The second explanation for the fortuitous denouement is George Bush or, more accurately, his right instincts at the right time. Egged on by Kohl, and against the advice of National Security Adviser Brent Scowcroft and Secretary of State James Baker, Bush went on record as early as October 24, 1989--16 days before the fall of the wall--with a verbal volley heard round the world: "I don't share the concern that some European countries have about a reunified Germany." By moving out in front, Washington did what should come naturally (Mr. Clinton, please take note) to the sole remaining superpower. By forcing the pace, Bush grabbed hold of the baton; by siding with Kohl, he tightened the bond with the soon-to-be number one power in Europe; and by securing both Bonn and the baton, the United States clinched control over the Western orchestra. Even à deux, France and Britain were too weak to impose a dissonant melody, and since Bonn could rely only on Washington, the United States acquired ample leverage over Germany to prevent it from playing solo in those heady but treacherous days.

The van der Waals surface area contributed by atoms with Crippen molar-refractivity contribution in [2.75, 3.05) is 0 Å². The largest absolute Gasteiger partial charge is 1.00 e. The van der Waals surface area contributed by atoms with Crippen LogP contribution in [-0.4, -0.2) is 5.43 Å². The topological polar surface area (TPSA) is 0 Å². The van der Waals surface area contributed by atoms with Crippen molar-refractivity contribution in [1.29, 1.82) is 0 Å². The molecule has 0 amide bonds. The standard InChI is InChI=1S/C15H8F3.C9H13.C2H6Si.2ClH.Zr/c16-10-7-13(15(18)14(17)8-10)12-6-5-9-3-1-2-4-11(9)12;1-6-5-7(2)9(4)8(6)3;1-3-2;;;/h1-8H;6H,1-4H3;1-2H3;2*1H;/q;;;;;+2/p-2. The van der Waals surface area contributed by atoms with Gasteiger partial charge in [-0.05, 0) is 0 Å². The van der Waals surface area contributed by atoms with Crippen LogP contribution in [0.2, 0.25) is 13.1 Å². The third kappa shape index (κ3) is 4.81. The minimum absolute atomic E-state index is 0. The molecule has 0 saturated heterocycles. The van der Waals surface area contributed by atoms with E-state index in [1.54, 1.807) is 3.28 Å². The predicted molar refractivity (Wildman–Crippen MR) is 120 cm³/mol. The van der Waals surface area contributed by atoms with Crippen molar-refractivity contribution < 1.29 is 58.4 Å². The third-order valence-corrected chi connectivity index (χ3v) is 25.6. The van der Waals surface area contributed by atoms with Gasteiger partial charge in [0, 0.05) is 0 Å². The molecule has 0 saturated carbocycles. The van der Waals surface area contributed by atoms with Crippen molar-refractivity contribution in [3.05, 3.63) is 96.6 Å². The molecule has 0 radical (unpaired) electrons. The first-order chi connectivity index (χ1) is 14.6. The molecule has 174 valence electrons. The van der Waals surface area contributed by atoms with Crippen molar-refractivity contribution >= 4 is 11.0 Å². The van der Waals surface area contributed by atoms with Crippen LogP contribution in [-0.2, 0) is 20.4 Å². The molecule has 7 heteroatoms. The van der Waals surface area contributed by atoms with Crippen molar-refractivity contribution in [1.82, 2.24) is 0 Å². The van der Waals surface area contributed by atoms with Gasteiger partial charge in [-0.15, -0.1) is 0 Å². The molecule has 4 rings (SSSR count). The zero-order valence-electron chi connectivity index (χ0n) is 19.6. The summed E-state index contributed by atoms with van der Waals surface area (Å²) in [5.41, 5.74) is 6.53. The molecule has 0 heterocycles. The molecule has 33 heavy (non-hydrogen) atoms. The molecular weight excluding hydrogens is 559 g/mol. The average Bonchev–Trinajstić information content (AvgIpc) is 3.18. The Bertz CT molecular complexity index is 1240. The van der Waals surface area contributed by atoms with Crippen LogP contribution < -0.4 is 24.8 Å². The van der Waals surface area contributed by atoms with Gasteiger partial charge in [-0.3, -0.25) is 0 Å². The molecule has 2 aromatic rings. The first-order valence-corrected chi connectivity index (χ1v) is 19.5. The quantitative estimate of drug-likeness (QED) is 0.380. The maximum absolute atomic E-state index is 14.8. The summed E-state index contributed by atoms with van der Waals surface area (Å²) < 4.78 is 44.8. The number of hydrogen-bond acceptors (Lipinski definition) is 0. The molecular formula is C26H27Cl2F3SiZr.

The Soviet Union was the next--and most critical--problem. Because Gorbachev had blundered badly during the overture, he might try even harder to recoup his losses later. In a December 1989 meeting with Genscher, after Kohl had sprung his Ten Point Plan for confederation on a startled world, Gorbachev railed about a German "ultimatum, a diktat." Did Kohl think he could recast Europe on his own? This was exactly what the British and French were asking. "Perhaps," Gorbachev snarled, "he thinks that his melody, the melody of his march, is already playing and he is already marching to it."
For diplomatic history aficionados, these sections of the book, though rendered in measured prose, read almost like a thriller. The players could no longer foresee, let alone forestall, the next day's events as Europe's deep-frozen structures began to crack open. While the once stolid but now giddy West Germans swiftly and fecklessly forged ahead, the Soviets were digging in for battle, warning that Europe could again come to "ruin on German soil," in the words of Foreign Minister Eduard Shevardnadze. The climate, as even Kohl noted, was turning "icy."